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Fire is a fact of life in many western ecosystems and the communities built within them. However, devastation from fire does not have to be the norm. In recent years, a growing number of regions have been obliterated by wildfires. As more communities succumb to these disasters, many seek solutions to mitigate fires. Indigenous communities are at the forefront of these mitigation efforts. They are being called upon to share and lead fire stewardship practices and traditional knowledge with local, state, and federal agencies and private individuals and organizations. As they should – Indigenous burning traditions have largely shaped California's ecosystems across centuries, and the diversity of life within those systems frequently depends on that fire.
It is clear that Indigenous communities did not live in fear of fire but had a nurturing relationship with it. However, the exclusion of these traditions for over a century has unraveled the natural resilience created by active fire stewardship, and ecosystems are increasingly more vulnerable to the climate crisis and its associated impacts.
A Brief History of Indigenous Fire Stewardship Practices
Since time immemorial, California's Indigenous peoples have tended the land with fire to avoid the wrath of wildfire devastation. Native people have found various critical uses for fire, including protecting village areas, cultivating plants, enhancing wildlife habitat, and increasing flows from springs to enrich the landscape and make it habitable.
Additionally, fire practices are regarded as an essential responsibility in caring for one's homeland. Fire practitioners read the landscape to understand where and when to use fire in a given area. Doing so, however, requires a deep understanding of the landscape. Aside from the fundamental factors contributing to fire behavior – fuels, weather, and topography — a more profound knowledge of fire's effect on other organisms, their life histories, soils, and other factors is required.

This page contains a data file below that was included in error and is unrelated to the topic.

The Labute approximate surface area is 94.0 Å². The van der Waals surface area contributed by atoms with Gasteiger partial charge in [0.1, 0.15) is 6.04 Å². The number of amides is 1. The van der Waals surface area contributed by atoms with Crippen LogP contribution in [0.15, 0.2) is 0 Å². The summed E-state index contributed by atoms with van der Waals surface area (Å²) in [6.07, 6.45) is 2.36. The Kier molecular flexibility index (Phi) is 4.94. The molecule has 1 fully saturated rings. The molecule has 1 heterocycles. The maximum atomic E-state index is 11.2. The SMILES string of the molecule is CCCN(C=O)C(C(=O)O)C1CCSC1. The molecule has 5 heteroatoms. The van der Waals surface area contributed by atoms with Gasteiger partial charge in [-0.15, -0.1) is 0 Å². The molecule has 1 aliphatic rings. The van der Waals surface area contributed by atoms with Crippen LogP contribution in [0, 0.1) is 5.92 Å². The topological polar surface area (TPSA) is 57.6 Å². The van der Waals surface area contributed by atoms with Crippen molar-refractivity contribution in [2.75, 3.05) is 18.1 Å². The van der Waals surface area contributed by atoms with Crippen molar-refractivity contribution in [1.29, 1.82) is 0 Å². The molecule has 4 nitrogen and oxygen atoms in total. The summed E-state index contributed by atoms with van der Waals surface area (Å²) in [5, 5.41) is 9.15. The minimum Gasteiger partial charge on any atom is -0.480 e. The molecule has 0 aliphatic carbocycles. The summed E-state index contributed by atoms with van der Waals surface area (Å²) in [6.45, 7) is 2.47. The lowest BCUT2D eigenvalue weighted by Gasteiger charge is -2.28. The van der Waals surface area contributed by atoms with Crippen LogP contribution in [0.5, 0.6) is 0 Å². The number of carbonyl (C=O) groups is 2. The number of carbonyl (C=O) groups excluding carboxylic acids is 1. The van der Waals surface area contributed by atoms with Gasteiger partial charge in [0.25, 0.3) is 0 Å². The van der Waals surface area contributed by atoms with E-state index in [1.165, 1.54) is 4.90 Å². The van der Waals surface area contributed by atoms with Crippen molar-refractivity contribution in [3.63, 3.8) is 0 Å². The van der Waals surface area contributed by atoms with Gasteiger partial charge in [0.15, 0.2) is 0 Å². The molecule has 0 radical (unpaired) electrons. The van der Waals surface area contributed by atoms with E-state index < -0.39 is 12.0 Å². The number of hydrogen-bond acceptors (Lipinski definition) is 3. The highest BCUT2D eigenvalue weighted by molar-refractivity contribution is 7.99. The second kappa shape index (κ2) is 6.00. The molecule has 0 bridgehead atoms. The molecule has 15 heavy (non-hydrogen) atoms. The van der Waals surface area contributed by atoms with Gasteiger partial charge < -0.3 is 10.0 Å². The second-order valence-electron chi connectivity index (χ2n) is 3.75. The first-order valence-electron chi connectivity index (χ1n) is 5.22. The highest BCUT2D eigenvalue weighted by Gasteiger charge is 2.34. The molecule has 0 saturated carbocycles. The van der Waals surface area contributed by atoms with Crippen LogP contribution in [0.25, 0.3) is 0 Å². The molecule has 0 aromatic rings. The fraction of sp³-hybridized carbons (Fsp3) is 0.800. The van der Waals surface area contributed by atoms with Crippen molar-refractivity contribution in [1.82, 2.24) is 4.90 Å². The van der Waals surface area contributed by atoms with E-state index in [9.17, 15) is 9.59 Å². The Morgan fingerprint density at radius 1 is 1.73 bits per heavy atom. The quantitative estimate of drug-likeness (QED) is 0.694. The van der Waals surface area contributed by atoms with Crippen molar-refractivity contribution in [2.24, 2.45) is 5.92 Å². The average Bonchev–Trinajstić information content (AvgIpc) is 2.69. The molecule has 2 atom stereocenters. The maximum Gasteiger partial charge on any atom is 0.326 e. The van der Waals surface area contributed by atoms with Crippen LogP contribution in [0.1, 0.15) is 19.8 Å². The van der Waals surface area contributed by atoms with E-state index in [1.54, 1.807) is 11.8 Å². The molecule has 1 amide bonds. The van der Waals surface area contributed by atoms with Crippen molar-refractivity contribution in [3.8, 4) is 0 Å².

Indigenous fire has constantly shaped the landscape through past climate shifts. With the extensive care involved in stewarding the landscape with fire, it is no wonder early colonial settlers marveled at California's landscape. Unfortunately, settlers overlooked the significance of Indigenous burning traditions in creating and maintaining those places and quickly developed policies to remove fire and Indigenous people from the land.
A Growing Investment in Indigenous Fire Practices
Despite the history leading to the removal and erasure of Indigenous fire practices from the landscape, the embers of practice and knowledge persisted within Native communities. Fire stewardship practices continue to be used secretly or passed down through stories from one generation to the next in some tribal communities.
However, within the past 20 years, there has been a growing interest in Indigenous fire practices across the state. There has also been an increasing number of research projects documenting fire stewardship efforts. Indigenous fire is at the center of living with fire, biodiversity conservation, climate resilience, food and water security, public health, justice, equity, and inclusion. Such initiatives have primarily been voluntary actions by individual practitioners working across diverse ecosystems and land-ownership types. However, the synergy of people working toward a common goal of putting fire back on the land has led to organizations such as the Indigenous People's Burning Network and, most recently, the Indigenous Stewardship Network to support those efforts.